FROLICKING IN THE FROCKS

An outdoor clothing brand mockingly fixed GQ’s sexist fall photoshoot

Obsession
Fashion
Obsession
Fashion

Last week, GQ Style Magazine thought it would be cool to run a fashion feature that played on some very worn-out gender stereotypes, with intrepid men scaling rocks, and their “cute” female friends doing little more than, well, looking cute in bikini tops. Outdoor Research, a brand for hiking and climbing clothing and accessories, brilliantly responded with its own pitch-perfect parody series.

For the feature titled “We Took Fall’s Crunchiest Designer Clothes Rock Climbing in Joshua Tree National Park,” published online on Sept. 20 but appeared in the fall edition of the print magazine, GQ Style invited pro climbers Daniel Woods, Sam Elias and Jimmy Chin to show off expensive designer clothing while climbing, including a $3,400 Givenchy vest and a $3,200 Valentino woolen sweater. Several women are shown sitting around, drinking beer, and cooking.

The climbers are extensively quoted on their climbing careers in an accompanying article. The same article refers to the unnamed women only as “cute friends.”

So Outdoor Research decided to pay a frame-by-frame tribute to the GQ Style story, in a Sept. 23 parody blog post titled “DESIGNER CLOTHES FOR WATCHING LADIES CLIMB.” Its images show three female rock climbers and their “adorable” male friends striking exactly the same poses as those in the GQ Style article (albeit wearing thrift store vests, free t-shirts and borrowed boots).

Outdoor research parody of GQ rock climbing photos
(Outdoor Research/Elise Giordano)

“[The GQ Style article] created a little bit of a buzz in the climbing and outdoor community, people were reacting not only to the ridiculousness of the expensive clothes in the climbing setting, but more specifically to the pretty blatant sexism shown in the article, only highlighting male climbers, not highlighting really awesome female climbers,” says Outdoor Research spokesperson Erika Canfield. GQ Style has not responded to Quartz’s request for comment at the time of writing.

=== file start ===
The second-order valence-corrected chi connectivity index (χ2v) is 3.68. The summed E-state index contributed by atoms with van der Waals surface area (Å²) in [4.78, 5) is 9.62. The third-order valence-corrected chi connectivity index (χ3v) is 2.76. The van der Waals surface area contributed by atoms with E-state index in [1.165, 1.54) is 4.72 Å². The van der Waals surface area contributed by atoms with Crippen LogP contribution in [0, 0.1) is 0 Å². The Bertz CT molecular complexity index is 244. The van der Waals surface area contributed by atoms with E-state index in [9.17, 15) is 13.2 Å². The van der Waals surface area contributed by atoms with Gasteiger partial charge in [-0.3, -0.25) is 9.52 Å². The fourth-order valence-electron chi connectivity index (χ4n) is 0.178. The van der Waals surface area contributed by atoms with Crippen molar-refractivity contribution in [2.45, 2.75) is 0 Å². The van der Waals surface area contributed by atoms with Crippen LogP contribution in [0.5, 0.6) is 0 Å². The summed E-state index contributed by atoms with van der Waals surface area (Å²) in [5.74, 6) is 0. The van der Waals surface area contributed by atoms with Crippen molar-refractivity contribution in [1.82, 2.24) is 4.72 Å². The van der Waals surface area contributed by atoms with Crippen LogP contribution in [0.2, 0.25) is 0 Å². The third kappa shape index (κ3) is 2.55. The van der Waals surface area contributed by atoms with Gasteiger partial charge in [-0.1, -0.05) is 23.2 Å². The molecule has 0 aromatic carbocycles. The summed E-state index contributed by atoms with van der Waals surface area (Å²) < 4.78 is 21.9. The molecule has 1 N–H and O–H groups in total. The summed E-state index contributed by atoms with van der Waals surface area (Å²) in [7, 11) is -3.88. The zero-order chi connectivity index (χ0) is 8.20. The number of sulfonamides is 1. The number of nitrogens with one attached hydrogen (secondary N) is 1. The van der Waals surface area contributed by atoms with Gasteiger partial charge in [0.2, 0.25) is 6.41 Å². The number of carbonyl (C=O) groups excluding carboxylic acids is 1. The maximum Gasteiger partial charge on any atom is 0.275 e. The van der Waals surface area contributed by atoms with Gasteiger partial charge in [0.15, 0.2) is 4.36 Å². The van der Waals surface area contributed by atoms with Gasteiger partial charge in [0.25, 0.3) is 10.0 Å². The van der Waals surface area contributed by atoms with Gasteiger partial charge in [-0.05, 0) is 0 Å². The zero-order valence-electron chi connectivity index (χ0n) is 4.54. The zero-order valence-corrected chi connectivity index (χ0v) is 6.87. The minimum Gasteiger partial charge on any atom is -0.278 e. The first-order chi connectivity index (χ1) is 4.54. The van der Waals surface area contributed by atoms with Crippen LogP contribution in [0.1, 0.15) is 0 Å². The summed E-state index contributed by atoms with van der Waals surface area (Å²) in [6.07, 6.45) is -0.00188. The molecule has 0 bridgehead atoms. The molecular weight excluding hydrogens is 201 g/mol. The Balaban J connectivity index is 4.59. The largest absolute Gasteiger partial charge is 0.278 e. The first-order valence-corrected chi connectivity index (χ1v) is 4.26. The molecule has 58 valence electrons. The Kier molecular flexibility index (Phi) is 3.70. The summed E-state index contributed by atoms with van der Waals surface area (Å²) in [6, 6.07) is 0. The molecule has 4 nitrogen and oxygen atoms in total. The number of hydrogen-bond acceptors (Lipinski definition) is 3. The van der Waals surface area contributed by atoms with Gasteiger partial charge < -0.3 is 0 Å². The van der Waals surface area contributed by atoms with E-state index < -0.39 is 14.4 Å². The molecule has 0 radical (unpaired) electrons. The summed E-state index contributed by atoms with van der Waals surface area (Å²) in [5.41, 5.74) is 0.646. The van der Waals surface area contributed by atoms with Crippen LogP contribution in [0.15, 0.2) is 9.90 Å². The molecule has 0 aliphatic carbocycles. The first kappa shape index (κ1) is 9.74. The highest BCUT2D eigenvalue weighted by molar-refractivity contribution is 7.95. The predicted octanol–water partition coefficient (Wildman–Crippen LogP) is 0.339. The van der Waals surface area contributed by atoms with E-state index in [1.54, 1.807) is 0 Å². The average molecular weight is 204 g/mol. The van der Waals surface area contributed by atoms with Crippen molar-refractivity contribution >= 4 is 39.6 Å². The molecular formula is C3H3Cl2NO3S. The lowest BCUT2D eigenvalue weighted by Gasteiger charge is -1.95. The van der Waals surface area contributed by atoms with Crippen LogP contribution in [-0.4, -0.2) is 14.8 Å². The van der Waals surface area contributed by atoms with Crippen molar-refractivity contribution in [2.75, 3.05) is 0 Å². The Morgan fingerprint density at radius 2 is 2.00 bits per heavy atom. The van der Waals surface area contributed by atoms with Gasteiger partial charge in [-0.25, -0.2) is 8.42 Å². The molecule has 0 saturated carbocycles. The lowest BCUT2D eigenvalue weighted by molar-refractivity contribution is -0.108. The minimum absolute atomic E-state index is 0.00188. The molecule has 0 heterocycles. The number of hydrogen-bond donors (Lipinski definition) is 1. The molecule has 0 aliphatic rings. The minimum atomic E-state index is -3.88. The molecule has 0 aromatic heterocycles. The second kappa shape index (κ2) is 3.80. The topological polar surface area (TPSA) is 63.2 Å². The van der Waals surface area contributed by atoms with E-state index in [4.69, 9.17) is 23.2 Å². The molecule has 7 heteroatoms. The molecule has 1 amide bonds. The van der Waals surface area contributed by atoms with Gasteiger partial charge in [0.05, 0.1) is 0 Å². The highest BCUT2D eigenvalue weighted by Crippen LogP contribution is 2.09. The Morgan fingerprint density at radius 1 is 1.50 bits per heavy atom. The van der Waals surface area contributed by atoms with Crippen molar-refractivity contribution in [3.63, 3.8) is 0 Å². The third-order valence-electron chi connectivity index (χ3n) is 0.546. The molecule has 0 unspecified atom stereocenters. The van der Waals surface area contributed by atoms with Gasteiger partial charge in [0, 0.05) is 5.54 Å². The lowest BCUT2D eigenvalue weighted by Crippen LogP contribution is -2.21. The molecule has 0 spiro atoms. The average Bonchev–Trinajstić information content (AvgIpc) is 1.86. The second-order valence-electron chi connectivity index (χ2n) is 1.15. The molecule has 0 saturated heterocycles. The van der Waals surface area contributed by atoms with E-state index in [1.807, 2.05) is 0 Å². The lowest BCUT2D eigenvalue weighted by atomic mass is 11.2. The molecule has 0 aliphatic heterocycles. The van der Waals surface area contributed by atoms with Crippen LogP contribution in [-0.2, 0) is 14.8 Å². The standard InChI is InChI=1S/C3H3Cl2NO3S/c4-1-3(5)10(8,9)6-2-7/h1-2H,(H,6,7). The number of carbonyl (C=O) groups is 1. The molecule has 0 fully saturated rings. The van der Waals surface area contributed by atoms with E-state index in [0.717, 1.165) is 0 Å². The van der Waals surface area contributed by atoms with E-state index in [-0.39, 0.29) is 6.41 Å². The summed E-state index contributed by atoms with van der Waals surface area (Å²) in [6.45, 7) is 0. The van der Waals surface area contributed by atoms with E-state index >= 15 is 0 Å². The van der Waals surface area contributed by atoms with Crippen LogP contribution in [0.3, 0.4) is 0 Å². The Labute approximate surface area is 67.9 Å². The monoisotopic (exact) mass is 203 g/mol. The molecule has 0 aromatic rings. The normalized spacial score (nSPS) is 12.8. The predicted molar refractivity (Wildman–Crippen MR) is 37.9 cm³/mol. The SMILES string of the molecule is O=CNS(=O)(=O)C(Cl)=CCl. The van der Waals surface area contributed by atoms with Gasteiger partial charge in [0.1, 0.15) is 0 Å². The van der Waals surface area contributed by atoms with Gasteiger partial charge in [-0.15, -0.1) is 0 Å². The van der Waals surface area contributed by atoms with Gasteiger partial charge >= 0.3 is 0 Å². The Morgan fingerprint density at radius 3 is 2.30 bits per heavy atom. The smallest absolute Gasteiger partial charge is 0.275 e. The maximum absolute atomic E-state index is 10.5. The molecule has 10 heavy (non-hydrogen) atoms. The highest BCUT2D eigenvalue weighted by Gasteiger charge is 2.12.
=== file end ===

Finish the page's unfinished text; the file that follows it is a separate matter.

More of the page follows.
“So the team got together and did a brainstorm and said, ‘Wouldn’t it be funny to invert the genders?'” she said.

The company quickly pulled together several climbers from among employees, former employees, friends of friends and roommates. Together with staff photographer Elise Giordano, the parody squad drove out the next day at 3am to Vantage, a climbing spot two hours drive from Seattle to do the shoot.

Like their male counterparts in the GQ story, these female climbers also have a lot to share about their climbing experience. “I just really like being able to hang around on the rocky crag and show off my cool climbing clothes, instead of just the gym,” said Kjersti C. “And there are always cute boys, just sitting around half naked watching us.”

Compare and contrast below Outdoor Research’s photos with the GQ photos:

Outdoor research parody of GQ rock climbing photos
(Outdoor Research/Elise Giordano)

 

Outdoor research parody of GQ rock climbing photos
(Outdoor Research/Elise Giordano)

The stunning @aleguilmant from the fall issue of #gqstyle. ☀️🌵[📸 @beaugrealy]

A post shared by GQ Style (@gqstyle) on

Outdoor research parody of GQ rock climbing photos
(Outdoor Research/Elise Giordano)

Fall = tailgate season. 🌵🍻🌵 [📸 @beaugrealy 👔 @mobolajidawodu]

A post shared by GQ Style (@gqstyle) on

Outdoor research parody of GQ rock climbing photos
(Outdoor Research/Elise Giordano)
Outdoor research parody of GQ rock climbing photos
(Outdoor Research/Elise Giordano)
Outdoor research parody of GQ rock climbing photos
Outdoor research parody of GQ rock climbing photos
(Outdoor Research/Elise Giordano)
Outdoor research parody of GQ rock climbing photos
(Outdoor Research/Elise Giordano)

Correction: An earlier version of this story incorrectly pointed out that the original photoshoot appeared in the GQ Magazine website, instead of the GQ Style Magazine both in print and online editions.

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